New Orono manager sees challenge

Posted Feb. 25, 2011, at 5:39 p.m.

ORONO, Maine — Sophie Wilson has fond memories of Orono from her time as an undergraduate and graduate student at the University of Maine in the early 1990s.

A few months ago, when she noticed that the Orono town manager position was suddenly vacant, she saw an exciting new challenge.

She applied for the job and, after town councilors spent weeks trimming a list of 40 candidates down to three finalists, the 39-year-old Wilson was the last one standing.

“It’s such a unique community and it’s well-known for having a really skilled staff,” Wilson said in a recent interview. “I was particularly interested in the council’s vision for the future.”

Wilson, who begins her new job on April 1, is under contract for three years and will be paid just under $82,000 annually with a generous benefits package. For the last 11 years, she has been town manager of Brownville, a community of about 1,200 residents in Piscataquis County.

“Obviously, she comes from a smaller community, but she has organized that town in an impressive way,” Town Council Chairman Geoff Gordon said last month after councilors made their decision. “She’s poised for this step forward.”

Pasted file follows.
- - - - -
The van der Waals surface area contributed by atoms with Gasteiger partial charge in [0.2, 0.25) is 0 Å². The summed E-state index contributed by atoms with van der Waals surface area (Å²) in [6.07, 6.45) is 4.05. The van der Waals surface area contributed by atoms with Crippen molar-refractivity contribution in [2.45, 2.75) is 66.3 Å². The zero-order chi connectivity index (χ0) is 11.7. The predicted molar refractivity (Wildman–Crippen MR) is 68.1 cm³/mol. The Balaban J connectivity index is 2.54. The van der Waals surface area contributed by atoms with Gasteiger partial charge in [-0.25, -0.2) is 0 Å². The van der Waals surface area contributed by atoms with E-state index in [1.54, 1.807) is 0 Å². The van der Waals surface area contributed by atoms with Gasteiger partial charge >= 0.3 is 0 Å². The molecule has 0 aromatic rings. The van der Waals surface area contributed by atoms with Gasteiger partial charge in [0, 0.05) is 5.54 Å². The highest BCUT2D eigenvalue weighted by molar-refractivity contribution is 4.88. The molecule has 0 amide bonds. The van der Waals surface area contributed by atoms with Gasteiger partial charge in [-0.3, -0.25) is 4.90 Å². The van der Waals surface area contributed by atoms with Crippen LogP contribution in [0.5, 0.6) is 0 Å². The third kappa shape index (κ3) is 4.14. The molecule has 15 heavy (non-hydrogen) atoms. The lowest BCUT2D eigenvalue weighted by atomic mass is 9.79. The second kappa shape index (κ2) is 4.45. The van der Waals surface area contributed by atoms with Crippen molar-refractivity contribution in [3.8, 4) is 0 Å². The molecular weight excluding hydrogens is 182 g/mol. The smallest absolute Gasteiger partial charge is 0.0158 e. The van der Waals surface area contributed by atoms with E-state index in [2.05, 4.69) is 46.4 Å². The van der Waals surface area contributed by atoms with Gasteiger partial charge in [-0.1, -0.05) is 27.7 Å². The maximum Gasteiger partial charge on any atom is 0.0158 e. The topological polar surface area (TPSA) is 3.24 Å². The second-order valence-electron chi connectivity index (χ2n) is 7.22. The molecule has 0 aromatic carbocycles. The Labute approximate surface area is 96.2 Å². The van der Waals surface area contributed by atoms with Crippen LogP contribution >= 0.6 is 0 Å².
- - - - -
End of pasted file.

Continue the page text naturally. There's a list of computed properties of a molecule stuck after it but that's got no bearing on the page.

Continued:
After she graduated from UMaine with a master’s degree in public administration, she interned in the Bangor city manager’s office under Ed Barrett and Bob Farrar, who Wilson said helped shape her management philosophy.

In true small world fashion, Catherine Conlow, Orono’s town manager from 2004 to 2010, took the position left vacant by Barrett’s sudden departure after 22 years as Bangor’s manager.

Orono councilors moved quickly to replace Conlow. Aside from Wilson, the two other unidentified finalists were not from Maine. Assistant Town Manager Maria Weinberger, who has served as Orono’s interim manager since November, did not apply for the full-time job.

Wilson has met many of Orono’s municipal officials over the last few years related to her involvement with the regional Municipal Review Committee and the Maine Municipal Association.

She relishes the challenge ahead of her.

“Brownville has a completely different form of government and obviously Orono is bigger and offers a completely different set of resources,” she said. “I’m eager to work with such a skilled staff.”

Before her tenure in Brownville, Wilson was community relations coordinator for Womancare, a community group in Dover-Foxcroft that supports victims of domestic violence.

Wilson has a husband and two school-age children. She said she plans to move her family to Orono soon.

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